“Our nervous system delivers electrical stimuli to muscles that make them move. The heart, with a relatively large amount of muscle tissue, has a very recognizable electrical pattern. This makes it possible in principle to make this signal perceptible,” co-founder Rik Vullings previously said in an interview. “It’s normally hidden between all kinds of other signals and noise.”

All the patient has to do is to take the measurement. The only thing she sees is whether the measurement was successful. She never gets to see diagnostic information, Manuel insists. The ensuing measurement results from the hospital are shared with the pregnant woman.

In the near future, drawing on all the data collected over time about the unborn child and mother, Nemo Healthcare plans to develop new applications that will provide even more insight into the health of the mother and unborn child. "We now have a wealth of information and are able to recognize the signals of an unhealthy situation more and more quickly. That may mean that in years to come, you could make a prognosis even before things are in danger of going wrong," Manuel notes.

Co-founder Rik Vullings (sitting) and CEO Michiel Manuel Photo: Nemo Healthcare

We now have a wealth of information and are able to recognize the signals of an unhealthy situation more and more quickly. That may mean that in years to come, you could make a prognosis even before things are in danger of going wrong."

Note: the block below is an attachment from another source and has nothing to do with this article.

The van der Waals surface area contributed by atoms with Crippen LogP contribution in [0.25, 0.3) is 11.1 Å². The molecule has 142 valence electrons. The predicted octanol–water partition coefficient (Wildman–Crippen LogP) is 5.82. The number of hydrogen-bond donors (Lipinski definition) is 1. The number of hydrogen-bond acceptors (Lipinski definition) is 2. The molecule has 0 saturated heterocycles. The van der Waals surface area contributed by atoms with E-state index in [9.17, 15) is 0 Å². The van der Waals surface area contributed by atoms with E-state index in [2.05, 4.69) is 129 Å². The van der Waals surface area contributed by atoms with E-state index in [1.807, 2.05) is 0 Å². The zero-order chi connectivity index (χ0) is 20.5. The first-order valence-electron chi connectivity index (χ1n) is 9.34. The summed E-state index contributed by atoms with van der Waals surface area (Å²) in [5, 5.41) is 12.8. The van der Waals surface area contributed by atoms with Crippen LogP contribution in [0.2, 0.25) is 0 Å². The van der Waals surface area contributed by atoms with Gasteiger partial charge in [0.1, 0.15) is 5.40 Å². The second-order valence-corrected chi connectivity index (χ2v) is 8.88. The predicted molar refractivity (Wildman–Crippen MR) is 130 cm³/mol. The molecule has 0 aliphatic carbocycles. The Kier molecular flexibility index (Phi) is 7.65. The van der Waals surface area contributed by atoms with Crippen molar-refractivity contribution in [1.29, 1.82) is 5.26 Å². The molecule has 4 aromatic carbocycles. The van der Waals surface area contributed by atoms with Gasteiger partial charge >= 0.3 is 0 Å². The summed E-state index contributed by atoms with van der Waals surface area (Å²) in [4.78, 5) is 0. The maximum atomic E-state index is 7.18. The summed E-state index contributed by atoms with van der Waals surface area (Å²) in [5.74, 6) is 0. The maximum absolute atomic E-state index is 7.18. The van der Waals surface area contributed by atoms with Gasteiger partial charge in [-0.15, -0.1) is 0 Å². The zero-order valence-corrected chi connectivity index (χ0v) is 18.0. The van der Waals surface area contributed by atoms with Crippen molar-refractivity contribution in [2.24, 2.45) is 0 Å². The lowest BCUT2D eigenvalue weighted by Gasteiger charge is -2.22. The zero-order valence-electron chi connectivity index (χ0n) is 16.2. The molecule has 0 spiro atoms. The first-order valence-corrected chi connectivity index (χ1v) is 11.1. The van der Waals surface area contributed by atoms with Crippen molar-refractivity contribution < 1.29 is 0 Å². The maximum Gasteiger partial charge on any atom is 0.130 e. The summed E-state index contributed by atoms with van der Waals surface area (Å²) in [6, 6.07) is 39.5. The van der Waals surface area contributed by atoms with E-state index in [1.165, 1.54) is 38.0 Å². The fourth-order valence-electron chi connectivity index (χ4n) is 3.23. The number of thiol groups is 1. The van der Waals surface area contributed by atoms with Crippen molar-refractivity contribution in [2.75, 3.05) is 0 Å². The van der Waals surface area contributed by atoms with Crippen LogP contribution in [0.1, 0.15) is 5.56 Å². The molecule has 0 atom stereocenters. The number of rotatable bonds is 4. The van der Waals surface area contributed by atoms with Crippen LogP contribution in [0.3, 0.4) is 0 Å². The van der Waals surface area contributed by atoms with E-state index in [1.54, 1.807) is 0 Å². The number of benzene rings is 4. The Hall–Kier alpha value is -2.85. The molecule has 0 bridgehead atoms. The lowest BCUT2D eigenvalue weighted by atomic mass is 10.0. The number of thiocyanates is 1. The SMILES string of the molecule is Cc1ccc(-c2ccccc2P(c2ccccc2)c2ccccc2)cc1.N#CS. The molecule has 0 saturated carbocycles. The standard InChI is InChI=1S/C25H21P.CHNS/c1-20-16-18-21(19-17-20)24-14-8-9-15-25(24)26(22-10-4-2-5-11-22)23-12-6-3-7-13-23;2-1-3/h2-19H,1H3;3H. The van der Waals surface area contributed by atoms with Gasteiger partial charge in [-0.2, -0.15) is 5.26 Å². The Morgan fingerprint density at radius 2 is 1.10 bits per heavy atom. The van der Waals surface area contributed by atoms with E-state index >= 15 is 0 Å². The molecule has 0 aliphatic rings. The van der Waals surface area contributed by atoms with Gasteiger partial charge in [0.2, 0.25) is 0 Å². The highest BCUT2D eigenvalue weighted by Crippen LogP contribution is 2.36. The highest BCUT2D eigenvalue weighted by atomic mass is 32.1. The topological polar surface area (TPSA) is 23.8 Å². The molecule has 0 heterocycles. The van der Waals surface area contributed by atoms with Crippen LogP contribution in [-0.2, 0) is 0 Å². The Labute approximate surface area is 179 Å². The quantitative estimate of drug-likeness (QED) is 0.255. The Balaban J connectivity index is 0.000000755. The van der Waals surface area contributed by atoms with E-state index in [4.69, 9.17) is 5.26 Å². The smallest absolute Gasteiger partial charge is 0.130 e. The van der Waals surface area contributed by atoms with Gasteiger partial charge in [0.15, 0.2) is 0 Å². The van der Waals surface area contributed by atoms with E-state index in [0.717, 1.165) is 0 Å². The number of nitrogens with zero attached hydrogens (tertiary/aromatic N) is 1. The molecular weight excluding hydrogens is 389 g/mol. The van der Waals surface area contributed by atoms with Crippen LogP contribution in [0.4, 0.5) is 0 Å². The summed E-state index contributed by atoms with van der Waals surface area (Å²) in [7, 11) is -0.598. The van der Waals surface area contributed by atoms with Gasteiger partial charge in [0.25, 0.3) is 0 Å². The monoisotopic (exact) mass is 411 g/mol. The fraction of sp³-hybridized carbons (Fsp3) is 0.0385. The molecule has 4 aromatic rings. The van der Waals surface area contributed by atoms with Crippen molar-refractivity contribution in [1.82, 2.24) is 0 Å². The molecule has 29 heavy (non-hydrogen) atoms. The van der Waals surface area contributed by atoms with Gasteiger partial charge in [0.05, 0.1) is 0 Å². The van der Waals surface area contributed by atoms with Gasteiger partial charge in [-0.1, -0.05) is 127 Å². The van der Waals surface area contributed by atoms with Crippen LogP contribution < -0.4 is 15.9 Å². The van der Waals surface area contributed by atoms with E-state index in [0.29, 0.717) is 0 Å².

From Philips to a scale-up

Both men went from one of the largest companies in the Netherlands to a start-up that is since become a scale-up. Manuel: "Everyone here has to take care of everything. We roll up our sleeves and package systems too. The biggest difference is that at Philips, it didn't matter so much if something went sideways. Whereas here, I tend to check more often to see if we still have enough money in the bank."

"The emotional peaks and valleys are much steeper," Ickenroth adds. "If something doesn't go well here, I often lie awake at night worrying about it. But when something does go right, the sense of satisfaction is also much greater."

That fretting might be about finding good staff, for one, or the ever-rising delivery times. "Forty weeks or even a year is a very common delivery time these days. So, you have to think and plan far ahead. But for a small company, that has a huge impact on working capital." The design of the system is made up of as many standard components as possible whose stocks are more stable than those of highly specialized materials.

The emotional peaks and valleys are much steeper," Ickenroth adds. "If something doesn't go well here, I often lie awake at night worrying about it. But when something does go right, the sense of satisfaction is also much greater."

A healthcare system that is in overdrive